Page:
Reb Nachman of Breslov told this story:
A prince once took ill and thought he was a turkey. He refused to wear clothes and lived under the dining table, eating crumbs that fell to the floor. The king called upon the finest physicians, but none could find a cure. A wandering sage heard of the case and offered his services. The king agreed, and the sage removed his clothes and lived with the prince under the table, introducing himself to the prince as a fellow turkey.
After several weeks, the sage asked to wear a robe.
“What are you doing?” asked the Turkey Prince. “Turkeys don’t wear robes.”
“There is no law saying we turkeys cannot wear robes,” the sage said, handing a robe to his friend. The prince thought for a moment, and then he, too, put on a robe.
A few days later the sage, dressed in his robe, had a complete meal served under the table.
“What are you doing now?” the Turkey Prince asked.
“There is no reason why we turkeys must live on scraps and crumbs when an entire meal is waiting for us.” The prince joined the sage in his feast.
A week later when dinner was served, the sage chose to eat at the table sitting in a chair. Anticipating the query of the prince, the sage said, “There is no law prohibiting us turkeys from sitting at the table. Besides, it is much more comfortable to eat this way. Come and see for yourself.” The prince did, and in time he recovered fully from his illness.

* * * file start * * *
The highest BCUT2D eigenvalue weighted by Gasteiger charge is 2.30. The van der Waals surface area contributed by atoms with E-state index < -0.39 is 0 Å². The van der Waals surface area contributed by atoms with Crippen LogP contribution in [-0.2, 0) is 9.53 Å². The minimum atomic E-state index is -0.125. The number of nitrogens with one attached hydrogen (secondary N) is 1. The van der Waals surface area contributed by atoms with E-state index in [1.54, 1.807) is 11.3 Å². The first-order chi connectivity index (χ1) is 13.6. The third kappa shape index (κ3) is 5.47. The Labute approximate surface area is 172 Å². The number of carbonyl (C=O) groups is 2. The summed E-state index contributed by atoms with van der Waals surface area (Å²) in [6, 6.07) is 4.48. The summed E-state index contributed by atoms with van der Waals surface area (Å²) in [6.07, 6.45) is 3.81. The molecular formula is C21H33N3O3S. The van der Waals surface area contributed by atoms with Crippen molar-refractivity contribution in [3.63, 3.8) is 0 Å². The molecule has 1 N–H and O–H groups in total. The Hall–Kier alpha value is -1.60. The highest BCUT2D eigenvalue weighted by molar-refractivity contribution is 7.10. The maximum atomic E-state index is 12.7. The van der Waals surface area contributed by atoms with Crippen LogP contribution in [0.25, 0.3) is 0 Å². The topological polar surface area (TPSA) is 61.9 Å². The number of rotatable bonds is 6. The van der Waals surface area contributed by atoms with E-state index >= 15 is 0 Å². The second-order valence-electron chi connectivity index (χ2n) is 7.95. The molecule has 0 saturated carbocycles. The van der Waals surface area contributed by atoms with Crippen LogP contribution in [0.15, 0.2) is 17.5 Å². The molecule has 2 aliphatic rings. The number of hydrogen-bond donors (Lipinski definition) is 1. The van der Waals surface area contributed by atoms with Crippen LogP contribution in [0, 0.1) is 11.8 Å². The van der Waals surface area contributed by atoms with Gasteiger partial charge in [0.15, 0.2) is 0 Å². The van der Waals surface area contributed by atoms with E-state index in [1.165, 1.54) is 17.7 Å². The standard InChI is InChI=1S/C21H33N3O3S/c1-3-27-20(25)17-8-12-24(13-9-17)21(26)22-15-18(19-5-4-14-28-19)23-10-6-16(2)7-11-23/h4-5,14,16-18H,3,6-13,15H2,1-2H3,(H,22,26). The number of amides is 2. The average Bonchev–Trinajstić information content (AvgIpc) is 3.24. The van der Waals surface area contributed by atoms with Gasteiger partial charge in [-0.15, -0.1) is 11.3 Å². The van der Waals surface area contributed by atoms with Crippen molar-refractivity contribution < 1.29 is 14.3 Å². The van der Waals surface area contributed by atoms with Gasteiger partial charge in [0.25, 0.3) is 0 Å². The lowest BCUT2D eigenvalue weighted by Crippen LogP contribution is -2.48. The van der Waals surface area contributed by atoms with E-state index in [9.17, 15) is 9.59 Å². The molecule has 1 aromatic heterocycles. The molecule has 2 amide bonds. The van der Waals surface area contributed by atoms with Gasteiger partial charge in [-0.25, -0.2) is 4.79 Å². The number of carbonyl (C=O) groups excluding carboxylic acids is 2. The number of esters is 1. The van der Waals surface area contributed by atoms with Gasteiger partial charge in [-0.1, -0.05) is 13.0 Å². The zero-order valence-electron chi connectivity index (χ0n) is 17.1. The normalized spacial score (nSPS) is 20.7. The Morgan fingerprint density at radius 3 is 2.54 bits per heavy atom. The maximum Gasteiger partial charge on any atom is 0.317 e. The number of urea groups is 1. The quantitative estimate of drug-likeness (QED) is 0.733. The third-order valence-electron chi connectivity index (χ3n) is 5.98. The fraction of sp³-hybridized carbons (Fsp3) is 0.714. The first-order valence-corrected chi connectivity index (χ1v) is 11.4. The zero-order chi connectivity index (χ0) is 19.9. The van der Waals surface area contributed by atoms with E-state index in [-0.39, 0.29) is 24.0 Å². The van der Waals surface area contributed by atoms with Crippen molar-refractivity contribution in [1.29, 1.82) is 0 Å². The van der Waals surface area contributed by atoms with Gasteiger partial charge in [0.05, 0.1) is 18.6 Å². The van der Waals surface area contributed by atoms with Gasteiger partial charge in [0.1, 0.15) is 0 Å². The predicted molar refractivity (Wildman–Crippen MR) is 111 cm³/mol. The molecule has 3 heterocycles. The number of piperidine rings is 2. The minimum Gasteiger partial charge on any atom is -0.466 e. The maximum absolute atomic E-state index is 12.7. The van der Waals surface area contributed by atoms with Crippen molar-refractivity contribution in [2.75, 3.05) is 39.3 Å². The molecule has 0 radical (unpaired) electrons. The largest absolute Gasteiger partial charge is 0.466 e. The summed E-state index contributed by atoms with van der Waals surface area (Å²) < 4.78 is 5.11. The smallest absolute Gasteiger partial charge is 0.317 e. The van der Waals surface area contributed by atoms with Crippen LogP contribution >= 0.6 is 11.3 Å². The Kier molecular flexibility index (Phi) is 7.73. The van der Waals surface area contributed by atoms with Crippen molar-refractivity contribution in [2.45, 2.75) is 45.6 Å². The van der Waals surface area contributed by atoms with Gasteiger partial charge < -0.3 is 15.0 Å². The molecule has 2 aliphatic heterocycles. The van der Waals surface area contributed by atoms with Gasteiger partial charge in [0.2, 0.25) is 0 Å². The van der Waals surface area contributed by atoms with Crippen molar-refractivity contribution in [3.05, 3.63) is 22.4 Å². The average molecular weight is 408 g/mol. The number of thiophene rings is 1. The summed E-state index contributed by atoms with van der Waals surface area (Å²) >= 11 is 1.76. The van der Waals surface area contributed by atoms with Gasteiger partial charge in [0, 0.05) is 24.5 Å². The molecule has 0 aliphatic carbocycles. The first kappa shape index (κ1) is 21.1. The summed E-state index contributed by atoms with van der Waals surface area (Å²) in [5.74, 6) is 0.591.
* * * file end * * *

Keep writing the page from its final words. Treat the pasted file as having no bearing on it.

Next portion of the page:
As the ancient Taoist sage Chuang Tzu might have said: “Are you a turkey pretending to be a human, or a human pretending to be a turkey?” There is no way to know for sure. You are what you think. So, if you do not like who you are, simply think otherwise.
Would that it were so easy. While you have the capacity to influence your thoughts, you do not have the capacity to control them. Thoughts happen faster than the ego that pretends to think them.
Do you actually think your thoughts, or do you simply become aware of them once they are thought? If you look carefully enough, you will discover that the thoughts precede the thinker. So who is doing the actual thinking? No one. Thoughts happen. Consciousness thinks the way an apple tree apples. Thought is natural to consciousness; it is what consciousness does. There is no need for a thinker separate from consciousness to think the thoughts. There is just consciousness and thought.
That is why our wise sage made no attempt to get the prince to stop thinking he was a turkey. The boy could not control his thoughts, but he could control his behavior. The prince thought he was a turkey. Fine. Be a turkey. Just know that turkeys –— at least wealthy, well-educated turkeys –— function a lot like wealthy, well-educated princes.
Maybe you think you are turkey, or a loser, or a fool, or a crook. Fine. Leave the thoughts alone. Don’t control your thoughts; control your behavior. Act holy, and in time you may discover thoughts supportive of these new behaviors. But even if you don’t, at least you, too, will be a prince.